► New Nissan Concept shown in GT-R
► Created with input from Gran Turismo
► Hyper Force could be the next GT-R
The GT-R is Nissan’s Porsche 911: an icon of performance and design and a one-car distillation of all that the marque stands for, or at least strives to stand for. And so, in its 90th birthday year, Nissan’s created the Hyper Force concept. It’s not a new GT-R, sadly. But it is a pretty comprehensive set of next GT-R clues hidden within a striking concept car. It was revealed at the Tokyo mobility show earlier today.
Created with input from Polyphony Digital, the outfit behind the Gran Turismo franchise with which the GT-R is synonymous, the Hyper Force concept is a battery-electric, all-wheel drive powerhouse toting an at this point entirely fictional 1000kW, or 1341bhp.
Reliant on mass-produced solid-state battery technology (which won’t be with us until circa 2028, Nissan reckons), the Hyper Force stays true to the GT-R bloodline with flattering, user-friendly dynamics, a 2+2 layout and styling that ticks all the iconic GT-R boxes, particularly in the front and rear light signatures. The body itself is low, purposeful and recognisably GT-R despite a very zeitgeisty blend of curves and crisp-edged geometry. Nissan design’s Giovanny Arroba: ‘Imagine a chiselled blade that cuts through the air, rather than bowing down, subservient to it.’
As with previous GT-Rs, high-performance four-wheel drive will let mortals tap its 1340bhp without turning the car into a pile of shattered carbon, only this time it’ll be carefully controlled e-motors doing the work, rather than a fiendishly complex mechanical drivetrain.
‘The four-wheel drive system is what makes the GT-R behave like no other sports car; it’s easier to drive and more forgiving,’ explains Nissan product planning’s Ivan Espinosa. ‘It helps you to be quicker and feel more in control of a car. It’s very predictable. With electric technology it’s easy to replicate that – it comes with a lot of tuning, a lot of detail work the same as we did years ago with the GT-R system but in a different way. It’s now software-driven; how you can control the different elements of the motors and braking and the chassis set-up. It’s interesting because it’s something we haven’t done before. It’s a discovery journey, you know, having a chassis engineer talking to the software engineer. It’s a bit of a clash but it’s working, and we’re starting to see the results.’
Huge downforce and active aero play their part on the Hyper Force, too, as does the ability to cut laps virtually while the car’s charging ahead of your next actual track session, the by-wire steering and immersive cockpit displays temporarily making a sim of your supercar. Then, when you do head out, the virtual and the physical might blur, the head-up display helping you optimise your lines and braking points.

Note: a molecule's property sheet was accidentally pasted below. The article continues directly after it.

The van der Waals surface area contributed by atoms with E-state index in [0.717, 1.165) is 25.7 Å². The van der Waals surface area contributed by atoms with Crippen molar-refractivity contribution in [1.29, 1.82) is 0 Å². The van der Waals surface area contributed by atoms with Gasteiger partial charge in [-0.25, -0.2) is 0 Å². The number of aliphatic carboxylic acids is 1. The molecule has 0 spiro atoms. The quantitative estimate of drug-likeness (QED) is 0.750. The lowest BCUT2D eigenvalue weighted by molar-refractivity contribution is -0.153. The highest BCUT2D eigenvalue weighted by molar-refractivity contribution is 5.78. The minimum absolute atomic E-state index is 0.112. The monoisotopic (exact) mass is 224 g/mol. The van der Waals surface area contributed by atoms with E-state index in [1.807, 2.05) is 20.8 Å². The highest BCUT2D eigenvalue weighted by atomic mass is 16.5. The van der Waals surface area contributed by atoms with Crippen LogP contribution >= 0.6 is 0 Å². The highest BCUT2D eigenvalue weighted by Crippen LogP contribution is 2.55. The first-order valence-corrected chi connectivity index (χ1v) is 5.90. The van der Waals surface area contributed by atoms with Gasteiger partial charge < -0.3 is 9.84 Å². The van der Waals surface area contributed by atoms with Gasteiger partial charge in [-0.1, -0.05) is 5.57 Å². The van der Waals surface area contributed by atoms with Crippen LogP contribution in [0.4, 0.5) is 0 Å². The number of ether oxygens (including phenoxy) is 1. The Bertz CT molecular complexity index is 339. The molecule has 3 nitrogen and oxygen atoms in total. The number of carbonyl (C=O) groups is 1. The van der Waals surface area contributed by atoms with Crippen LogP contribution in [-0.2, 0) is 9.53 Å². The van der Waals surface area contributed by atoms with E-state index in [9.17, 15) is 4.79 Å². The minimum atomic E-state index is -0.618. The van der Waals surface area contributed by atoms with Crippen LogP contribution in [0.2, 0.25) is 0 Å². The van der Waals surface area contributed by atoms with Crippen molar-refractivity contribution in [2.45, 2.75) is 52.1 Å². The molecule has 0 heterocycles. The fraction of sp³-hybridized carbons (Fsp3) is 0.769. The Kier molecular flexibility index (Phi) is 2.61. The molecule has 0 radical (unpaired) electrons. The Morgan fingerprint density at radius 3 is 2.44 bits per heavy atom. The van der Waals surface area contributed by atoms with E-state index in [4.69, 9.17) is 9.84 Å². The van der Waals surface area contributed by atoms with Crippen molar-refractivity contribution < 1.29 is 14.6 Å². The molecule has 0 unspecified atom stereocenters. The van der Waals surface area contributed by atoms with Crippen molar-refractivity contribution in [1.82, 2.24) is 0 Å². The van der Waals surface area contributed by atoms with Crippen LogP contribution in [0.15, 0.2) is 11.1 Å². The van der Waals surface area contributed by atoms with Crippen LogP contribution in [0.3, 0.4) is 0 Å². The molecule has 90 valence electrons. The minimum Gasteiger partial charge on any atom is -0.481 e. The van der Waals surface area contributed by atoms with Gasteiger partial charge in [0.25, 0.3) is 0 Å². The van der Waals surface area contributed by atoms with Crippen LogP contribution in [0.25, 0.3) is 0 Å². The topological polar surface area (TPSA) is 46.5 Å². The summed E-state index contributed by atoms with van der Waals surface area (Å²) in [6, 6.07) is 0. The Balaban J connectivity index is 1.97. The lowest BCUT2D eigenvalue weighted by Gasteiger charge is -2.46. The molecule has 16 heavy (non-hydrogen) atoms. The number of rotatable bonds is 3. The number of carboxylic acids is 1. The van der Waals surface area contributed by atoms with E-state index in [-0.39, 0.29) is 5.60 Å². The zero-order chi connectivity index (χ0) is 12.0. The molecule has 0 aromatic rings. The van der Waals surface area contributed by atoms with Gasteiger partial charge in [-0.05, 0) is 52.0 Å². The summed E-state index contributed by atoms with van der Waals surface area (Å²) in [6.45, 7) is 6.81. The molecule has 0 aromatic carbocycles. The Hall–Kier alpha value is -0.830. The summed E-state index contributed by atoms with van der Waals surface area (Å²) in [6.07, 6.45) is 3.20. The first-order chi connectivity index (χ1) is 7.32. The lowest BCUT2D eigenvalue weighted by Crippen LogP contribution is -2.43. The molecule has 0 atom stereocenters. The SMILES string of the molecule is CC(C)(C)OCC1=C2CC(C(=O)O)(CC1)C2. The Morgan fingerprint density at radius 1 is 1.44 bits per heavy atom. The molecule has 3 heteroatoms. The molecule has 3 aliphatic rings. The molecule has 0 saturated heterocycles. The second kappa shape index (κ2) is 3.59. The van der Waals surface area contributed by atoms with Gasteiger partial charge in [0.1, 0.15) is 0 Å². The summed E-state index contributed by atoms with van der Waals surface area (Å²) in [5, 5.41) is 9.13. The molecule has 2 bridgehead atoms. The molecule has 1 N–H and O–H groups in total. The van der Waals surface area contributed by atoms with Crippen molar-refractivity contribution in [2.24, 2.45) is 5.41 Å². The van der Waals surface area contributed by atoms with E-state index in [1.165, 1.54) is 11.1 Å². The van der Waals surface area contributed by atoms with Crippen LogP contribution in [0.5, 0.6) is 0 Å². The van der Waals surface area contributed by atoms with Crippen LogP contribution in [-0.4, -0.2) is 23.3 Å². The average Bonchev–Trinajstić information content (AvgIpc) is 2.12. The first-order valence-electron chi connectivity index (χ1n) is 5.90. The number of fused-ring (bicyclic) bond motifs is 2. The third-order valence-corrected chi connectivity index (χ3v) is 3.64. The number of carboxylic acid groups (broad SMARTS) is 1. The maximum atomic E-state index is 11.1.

Espinosa: ‘The GT-R is a driver’s car. The point is not to have the car drive for you. But you could imagine it helping you drive, right, improving your lap times? It would be really boring if the car just took control, but maybe it does this for one lap, so you get to see what the optimum lap looks like. The idea is really to help the driver become a better driver.’
While much about the Hyper Force looks production-feasible, even elements of its outlandish interior, the script on its flanks are a clue as to the technology Nissan considers key to the car’s production timeline – solid-state batteries.
‘It all pivots around the use of all solid-state batteries,’ confirms Espinosa. The technology, which promises to drastically crank up cell power density, is key to delivering on Nissan’s performance ambitions for the next GT-R.
‘It’s not so much about long range,’ explains Espinosa. ‘Imagine a trackday. You want a battery that allows you to do an out lap, a couple of hot laps [at a long circuit like the ’Ring] and an in lap. Then you charge the car and in 20 minutes you’re ready to do it again. This is what we’re thinking. That’s the kind of reverse planning we’re looking at to define the size of the battery. It’s really not about driving hundreds of miles. Perhaps in future Nissans you’ll have an everyday car with a larger battery and then you have a NISMO version which is really track oriented, so you can minimise the battery and the weight and maximise the performance.’
If previous GT-Rs democratised outlandish performance in the sense that they made it accessible, they also made it almost affordable. Traditionally a performance bargain, can that possibly persist as the GT-R goes electric?
‘Probably the most difficult element of all is the affordability,’ says Espinosa. ‘This is what’s making this journey difficult, because today there’s the technology to make an electric supercar. But all these EV supercars are half a million dollars or more. So, we are working on finding the right moment, when the technology hits the right price point, so we can push it out and make an incredible GT-R. We don’t want it to be a super-exclusive car.’